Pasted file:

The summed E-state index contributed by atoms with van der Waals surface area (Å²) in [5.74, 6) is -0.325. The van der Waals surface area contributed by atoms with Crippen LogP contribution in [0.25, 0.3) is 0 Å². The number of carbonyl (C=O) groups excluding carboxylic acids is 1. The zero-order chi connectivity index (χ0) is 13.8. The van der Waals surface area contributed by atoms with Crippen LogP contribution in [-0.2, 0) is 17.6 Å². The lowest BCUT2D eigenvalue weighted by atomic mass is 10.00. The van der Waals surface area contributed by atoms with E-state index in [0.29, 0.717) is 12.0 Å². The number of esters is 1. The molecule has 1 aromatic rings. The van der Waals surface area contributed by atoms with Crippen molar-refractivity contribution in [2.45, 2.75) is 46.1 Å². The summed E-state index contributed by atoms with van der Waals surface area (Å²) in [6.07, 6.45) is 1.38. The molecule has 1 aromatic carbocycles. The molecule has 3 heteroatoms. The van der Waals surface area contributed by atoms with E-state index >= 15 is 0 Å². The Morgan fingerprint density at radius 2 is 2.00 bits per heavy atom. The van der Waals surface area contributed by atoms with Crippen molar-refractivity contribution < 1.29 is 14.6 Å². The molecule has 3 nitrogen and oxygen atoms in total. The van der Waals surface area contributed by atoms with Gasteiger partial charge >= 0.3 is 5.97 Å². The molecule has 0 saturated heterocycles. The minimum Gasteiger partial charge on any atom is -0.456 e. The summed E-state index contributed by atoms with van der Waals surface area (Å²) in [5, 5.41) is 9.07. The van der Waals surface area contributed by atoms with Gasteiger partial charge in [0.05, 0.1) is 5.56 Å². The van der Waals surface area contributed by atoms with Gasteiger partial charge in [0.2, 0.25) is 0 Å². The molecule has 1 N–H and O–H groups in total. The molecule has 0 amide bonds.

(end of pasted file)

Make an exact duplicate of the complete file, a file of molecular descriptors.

The summed E-state index contributed by atoms with van der Waals surface area (Å²) in [5.74, 6) is -0.325. The van der Waals surface area contributed by atoms with Crippen LogP contribution in [0.25, 0.3) is 0 Å². The number of carbonyl (C=O) groups excluding carboxylic acids is 1. The zero-order chi connectivity index (χ0) is 13.8. The van der Waals surface area contributed by atoms with Crippen LogP contribution in [-0.2, 0) is 17.6 Å². The lowest BCUT2D eigenvalue weighted by atomic mass is 10.00. The van der Waals surface area contributed by atoms with E-state index in [0.29, 0.717) is 12.0 Å². The number of esters is 1. The molecule has 1 aromatic rings. The van der Waals surface area contributed by atoms with Crippen molar-refractivity contribution in [2.45, 2.75) is 46.1 Å². The summed E-state index contributed by atoms with van der Waals surface area (Å²) in [6.07, 6.45) is 1.38. The molecule has 1 aromatic carbocycles. The molecule has 3 heteroatoms. The van der Waals surface area contributed by atoms with E-state index >= 15 is 0 Å². The Morgan fingerprint density at radius 2 is 2.00 bits per heavy atom. The van der Waals surface area contributed by atoms with Crippen molar-refractivity contribution < 1.29 is 14.6 Å². The molecule has 3 nitrogen and oxygen atoms in total. The van der Waals surface area contributed by atoms with Gasteiger partial charge >= 0.3 is 5.97 Å². The molecule has 0 saturated heterocycles. The minimum Gasteiger partial charge on any atom is -0.456 e. The summed E-state index contributed by atoms with van der Waals surface area (Å²) in [5, 5.41) is 9.07. The van der Waals surface area contributed by atoms with Gasteiger partial charge in [0.05, 0.1) is 5.56 Å². The van der Waals surface area contributed by atoms with Gasteiger partial charge in [0.2, 0.25) is 0 Å². The molecule has 1 N–H and O–H groups in total. The molecule has 0 amide bonds.